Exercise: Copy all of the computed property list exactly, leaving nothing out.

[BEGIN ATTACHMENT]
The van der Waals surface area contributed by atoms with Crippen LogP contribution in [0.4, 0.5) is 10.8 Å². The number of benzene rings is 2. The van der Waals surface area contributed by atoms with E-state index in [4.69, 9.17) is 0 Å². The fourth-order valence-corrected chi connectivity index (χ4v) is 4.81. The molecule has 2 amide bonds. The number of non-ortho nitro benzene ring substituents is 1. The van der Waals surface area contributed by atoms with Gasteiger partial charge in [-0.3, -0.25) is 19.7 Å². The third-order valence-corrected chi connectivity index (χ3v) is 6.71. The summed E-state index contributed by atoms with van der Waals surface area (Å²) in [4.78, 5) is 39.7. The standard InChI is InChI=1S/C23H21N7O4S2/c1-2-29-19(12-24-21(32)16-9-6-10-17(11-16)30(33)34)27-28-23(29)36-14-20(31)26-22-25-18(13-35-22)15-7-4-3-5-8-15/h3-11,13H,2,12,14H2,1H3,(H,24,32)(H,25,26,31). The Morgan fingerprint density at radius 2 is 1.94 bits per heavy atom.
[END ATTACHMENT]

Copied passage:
The van der Waals surface area contributed by atoms with Crippen LogP contribution in [0.4, 0.5) is 10.8 Å². The number of benzene rings is 2. The van der Waals surface area contributed by atoms with E-state index in [4.69, 9.17) is 0 Å². The fourth-order valence-corrected chi connectivity index (χ4v) is 4.81. The molecule has 2 amide bonds. The number of non-ortho nitro benzene ring substituents is 1. The van der Waals surface area contributed by atoms with Gasteiger partial charge in [-0.3, -0.25) is 19.7 Å². The third-order valence-corrected chi connectivity index (χ3v) is 6.71. The summed E-state index contributed by atoms with van der Waals surface area (Å²) in [4.78, 5) is 39.7. The standard InChI is InChI=1S/C23H21N7O4S2/c1-2-29-19(12-24-21(32)16-9-6-10-17(11-16)30(33)34)27-28-23(29)36-14-20(31)26-22-25-18(13-35-22)15-7-4-3-5-8-15/h3-11,13H,2,12,14H2,1H3,(H,24,32)(H,25,26,31). The Morgan fingerprint density at radius 2 is 1.94 bits per heavy atom.